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In taking down pages associated with accounts they have declared fraudulent, Facebook removes the work of legitimate activists mobilizing against white supremacy. At a rally in support of Republican candidate Lou Baretta in Pennsylvania, Trump continues vilification of members of the press and the news media; UN experts warn that Trump’s rhetoric not only runs counter to international obligations, but also raises the risk of violence against journalists. Conservative media seizes on old tweets by journalist Sarah Jeong in what has been described as a campaign of harassment since being hired by the New York Times. Progressive magazine The Nation faces backlash over a poem published last month, raising questions around cultural appropriation and artistic freedom. –Anoosh Gasparian, External Relations Manager

The most pressing threats and notable goings-on in free expression today


‘We Are Not Bots’: Facebook Censors U.S. Activists After Falsely Claiming They ‘Unwittingly’ Planned Protest
Facebook announced its banning of eight pages, 17 profiles, and seven Instagram accounts that engaged in what it described as online political activity that was both “inauthentic” and ultimately an “abuse” of its platform. It is clear that Facebook is operating in unfamiliar territory as Americans inch closer to yet another election.

‘Disgusting News’: Donald Trump Whips Up Crowd Anger as he Vilifies Media
Donald Trump ramped up his attack on the media on Thursday night, criticizing the press as “fake, fake, disgusting news” and describing journalists in attendance as “horrible, horrendous people”, despite UN experts warning earlier in the day that his actions were putting journalists at risk.

A Note From the Editorial Leadership of The Verge: Newsrooms Must Stand up to Targeted Campaigns of Harassment
“Since announcing her new job with The New York Times, a widespread campaign of harassment has targeted Verge reporter Sarah Jeong for a number of tweets she wrote years ago. Those reacting to these tweets have taken them out of context, and she has since received an unrelenting stream of abuse from online strangers.”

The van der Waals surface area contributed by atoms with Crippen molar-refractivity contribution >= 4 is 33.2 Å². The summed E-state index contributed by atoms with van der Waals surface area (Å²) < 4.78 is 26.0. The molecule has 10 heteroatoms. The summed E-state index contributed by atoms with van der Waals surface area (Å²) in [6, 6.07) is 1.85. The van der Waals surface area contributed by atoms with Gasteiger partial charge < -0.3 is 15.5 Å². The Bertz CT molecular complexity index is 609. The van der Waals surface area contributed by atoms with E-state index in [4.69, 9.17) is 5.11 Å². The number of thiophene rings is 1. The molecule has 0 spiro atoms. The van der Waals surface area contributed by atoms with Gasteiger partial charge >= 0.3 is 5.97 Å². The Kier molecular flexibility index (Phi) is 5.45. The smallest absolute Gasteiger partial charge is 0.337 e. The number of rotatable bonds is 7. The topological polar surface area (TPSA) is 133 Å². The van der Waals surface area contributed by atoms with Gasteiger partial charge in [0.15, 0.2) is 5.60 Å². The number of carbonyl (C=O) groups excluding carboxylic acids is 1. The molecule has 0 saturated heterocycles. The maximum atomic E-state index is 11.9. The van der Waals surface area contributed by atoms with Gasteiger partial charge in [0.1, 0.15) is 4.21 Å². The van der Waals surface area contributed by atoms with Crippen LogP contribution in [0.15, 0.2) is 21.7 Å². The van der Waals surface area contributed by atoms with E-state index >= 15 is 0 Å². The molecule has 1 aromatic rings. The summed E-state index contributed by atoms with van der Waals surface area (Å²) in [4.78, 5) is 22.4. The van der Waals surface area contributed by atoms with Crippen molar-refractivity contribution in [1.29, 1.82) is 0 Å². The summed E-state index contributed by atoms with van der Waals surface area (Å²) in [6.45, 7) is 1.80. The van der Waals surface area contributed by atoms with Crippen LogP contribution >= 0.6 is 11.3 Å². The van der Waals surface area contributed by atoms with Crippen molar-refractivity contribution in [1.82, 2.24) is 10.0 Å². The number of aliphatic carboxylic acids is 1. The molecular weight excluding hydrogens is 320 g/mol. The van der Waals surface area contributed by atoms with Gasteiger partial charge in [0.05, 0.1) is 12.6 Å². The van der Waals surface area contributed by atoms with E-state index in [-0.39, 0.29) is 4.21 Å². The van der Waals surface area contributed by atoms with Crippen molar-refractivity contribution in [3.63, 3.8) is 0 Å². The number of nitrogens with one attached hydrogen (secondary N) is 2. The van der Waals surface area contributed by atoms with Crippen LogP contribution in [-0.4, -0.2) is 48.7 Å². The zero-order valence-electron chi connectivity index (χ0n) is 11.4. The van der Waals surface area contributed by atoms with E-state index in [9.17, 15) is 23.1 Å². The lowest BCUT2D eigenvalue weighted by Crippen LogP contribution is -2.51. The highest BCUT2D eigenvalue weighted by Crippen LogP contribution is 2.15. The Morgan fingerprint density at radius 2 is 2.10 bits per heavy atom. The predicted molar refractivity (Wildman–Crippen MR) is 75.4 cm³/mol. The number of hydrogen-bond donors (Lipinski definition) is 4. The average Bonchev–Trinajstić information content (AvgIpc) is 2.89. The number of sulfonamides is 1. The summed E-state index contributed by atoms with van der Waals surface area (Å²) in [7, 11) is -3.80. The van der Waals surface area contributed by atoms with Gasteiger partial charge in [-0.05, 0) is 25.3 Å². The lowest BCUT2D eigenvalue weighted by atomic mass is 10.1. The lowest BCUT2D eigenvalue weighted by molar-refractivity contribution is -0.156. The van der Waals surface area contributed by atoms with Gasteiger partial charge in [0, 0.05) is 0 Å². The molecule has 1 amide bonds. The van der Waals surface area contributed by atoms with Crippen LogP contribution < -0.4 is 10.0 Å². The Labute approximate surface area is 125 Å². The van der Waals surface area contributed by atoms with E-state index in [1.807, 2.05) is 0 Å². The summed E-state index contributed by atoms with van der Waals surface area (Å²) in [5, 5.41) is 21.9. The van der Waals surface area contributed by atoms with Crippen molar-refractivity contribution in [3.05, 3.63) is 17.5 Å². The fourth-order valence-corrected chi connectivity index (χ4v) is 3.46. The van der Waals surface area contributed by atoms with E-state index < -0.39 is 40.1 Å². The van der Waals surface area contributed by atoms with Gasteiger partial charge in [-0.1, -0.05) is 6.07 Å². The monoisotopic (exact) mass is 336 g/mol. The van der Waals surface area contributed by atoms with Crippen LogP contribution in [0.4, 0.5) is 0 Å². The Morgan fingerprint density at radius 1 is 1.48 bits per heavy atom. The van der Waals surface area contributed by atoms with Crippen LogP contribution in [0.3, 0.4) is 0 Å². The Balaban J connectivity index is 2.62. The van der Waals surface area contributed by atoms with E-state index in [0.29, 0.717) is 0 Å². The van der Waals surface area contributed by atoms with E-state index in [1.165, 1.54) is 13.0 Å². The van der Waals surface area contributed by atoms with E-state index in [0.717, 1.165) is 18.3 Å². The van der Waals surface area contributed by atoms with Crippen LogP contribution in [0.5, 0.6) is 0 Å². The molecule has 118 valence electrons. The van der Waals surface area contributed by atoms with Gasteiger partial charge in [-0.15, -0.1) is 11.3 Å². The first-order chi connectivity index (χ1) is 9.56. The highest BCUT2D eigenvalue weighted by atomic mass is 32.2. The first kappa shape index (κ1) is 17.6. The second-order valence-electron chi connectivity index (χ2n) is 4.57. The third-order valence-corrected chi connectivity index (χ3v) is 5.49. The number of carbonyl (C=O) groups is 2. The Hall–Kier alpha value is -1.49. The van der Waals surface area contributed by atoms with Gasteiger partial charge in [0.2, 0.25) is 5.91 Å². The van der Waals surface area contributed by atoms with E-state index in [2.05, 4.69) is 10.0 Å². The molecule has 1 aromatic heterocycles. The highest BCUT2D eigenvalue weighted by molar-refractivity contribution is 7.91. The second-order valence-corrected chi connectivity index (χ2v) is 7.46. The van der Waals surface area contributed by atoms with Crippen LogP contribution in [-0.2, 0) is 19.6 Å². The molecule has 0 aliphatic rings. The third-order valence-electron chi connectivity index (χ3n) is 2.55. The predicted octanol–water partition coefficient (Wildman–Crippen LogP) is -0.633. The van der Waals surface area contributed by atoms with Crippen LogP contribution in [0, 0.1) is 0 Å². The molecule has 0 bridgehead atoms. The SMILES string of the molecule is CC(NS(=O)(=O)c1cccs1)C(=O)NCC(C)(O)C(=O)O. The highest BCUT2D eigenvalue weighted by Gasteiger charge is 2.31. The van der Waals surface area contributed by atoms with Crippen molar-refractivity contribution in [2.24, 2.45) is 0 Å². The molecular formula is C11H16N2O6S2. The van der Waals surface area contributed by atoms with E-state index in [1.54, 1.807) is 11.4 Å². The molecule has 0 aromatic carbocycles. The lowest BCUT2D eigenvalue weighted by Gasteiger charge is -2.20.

A Poem in The Nation Spurs a Backlash and an Apology
The venerable progressive weekly published what may have been a first: an apology for one of its offerings that ran twice as long as the poem itself. After a firestorm of criticism on social media over a white poet’s attempt at black vernacular, the magazine said it had made a “serious mistake” in publishing it.


Prominent Women Activists Silenced by Saudi Arabia
Saudi Arabian authorities have detained prominent activists Samar Badawi and Nassima al-Saadeh. Badawi has campaigned for female suffrage and abolition of male guardianship for women. Saadeh was one of the first women to stand for office in the kingdom but was disqualified.

Sun Wenguang: Chinese Activist’s Live Interview Shut Down by Police
Retired physics professor, Sun Wenguang, 84, was in the middle of an interview with US-funded broadcaster Voice of America (VOA) when police broke into his home in Jinan, China and forced him off air. Sun had been talking to the Mandarin language service of VOA about Chinese government’s foreign investments.

Supreme Court of India Decries Practice of Banning Books
The Supreme Court decried the practice of banning books saying that it restricts the free flow of ideas and literary works can be banned only when they violate the law. “The culture of banning books restrict free flow of ideas,” the bench said, adding that ban can be imposed under certain circumstances.

China Is Trying to Block a Pro-Independence Activist From Speaking in Hong Kong
China’s Foreign Ministry has attempted to block a planned address by a pro-independence activist, Andy Chan Ho-Tin, in Hong Kong, in the latest sign that Beijing’s tolerance is wearing thin for pro-democratic discourse. Chan said trying to block the event amounted to an attempt by China to “colonize Hong Kong.”

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